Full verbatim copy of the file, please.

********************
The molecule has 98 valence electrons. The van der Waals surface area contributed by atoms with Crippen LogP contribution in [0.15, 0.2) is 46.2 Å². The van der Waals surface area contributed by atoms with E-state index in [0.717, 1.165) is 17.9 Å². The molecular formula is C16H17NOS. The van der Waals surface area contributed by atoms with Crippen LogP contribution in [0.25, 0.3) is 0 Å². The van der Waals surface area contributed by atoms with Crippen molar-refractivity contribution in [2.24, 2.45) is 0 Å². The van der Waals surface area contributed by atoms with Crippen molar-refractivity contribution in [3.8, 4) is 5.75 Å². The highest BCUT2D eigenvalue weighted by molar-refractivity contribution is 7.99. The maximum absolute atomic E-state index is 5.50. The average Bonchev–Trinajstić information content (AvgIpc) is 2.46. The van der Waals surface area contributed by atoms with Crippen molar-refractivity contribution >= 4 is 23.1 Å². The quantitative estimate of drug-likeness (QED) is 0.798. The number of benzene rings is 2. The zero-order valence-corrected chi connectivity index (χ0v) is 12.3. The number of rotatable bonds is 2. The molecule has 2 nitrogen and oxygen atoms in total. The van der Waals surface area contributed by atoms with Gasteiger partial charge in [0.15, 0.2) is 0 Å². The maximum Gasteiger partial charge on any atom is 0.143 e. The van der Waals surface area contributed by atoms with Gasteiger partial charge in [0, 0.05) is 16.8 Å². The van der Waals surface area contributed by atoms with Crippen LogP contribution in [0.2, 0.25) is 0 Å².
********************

The molecule has 98 valence electrons. The van der Waals surface area contributed by atoms with Crippen LogP contribution in [0.15, 0.2) is 46.2 Å². The van der Waals surface area contributed by atoms with E-state index in [0.717, 1.165) is 17.9 Å². The molecular formula is C16H17NOS. The van der Waals surface area contributed by atoms with Crippen LogP contribution in [0.25, 0.3) is 0 Å². The van der Waals surface area contributed by atoms with Crippen molar-refractivity contribution in [2.24, 2.45) is 0 Å². The van der Waals surface area contributed by atoms with Crippen molar-refractivity contribution in [3.8, 4) is 5.75 Å². The highest BCUT2D eigenvalue weighted by molar-refractivity contribution is 7.99. The maximum absolute atomic E-state index is 5.50. The average Bonchev–Trinajstić information content (AvgIpc) is 2.46. The van der Waals surface area contributed by atoms with Crippen molar-refractivity contribution >= 4 is 23.1 Å². The quantitative estimate of drug-likeness (QED) is 0.798. The number of benzene rings is 2. The zero-order valence-corrected chi connectivity index (χ0v) is 12.3. The number of rotatable bonds is 2. The molecule has 2 nitrogen and oxygen atoms in total. The van der Waals surface area contributed by atoms with Gasteiger partial charge in [0.15, 0.2) is 0 Å². The maximum Gasteiger partial charge on any atom is 0.143 e. The van der Waals surface area contributed by atoms with Gasteiger partial charge in [0, 0.05) is 16.8 Å². The van der Waals surface area contributed by atoms with Crippen LogP contribution in [0.2, 0.25) is 0 Å².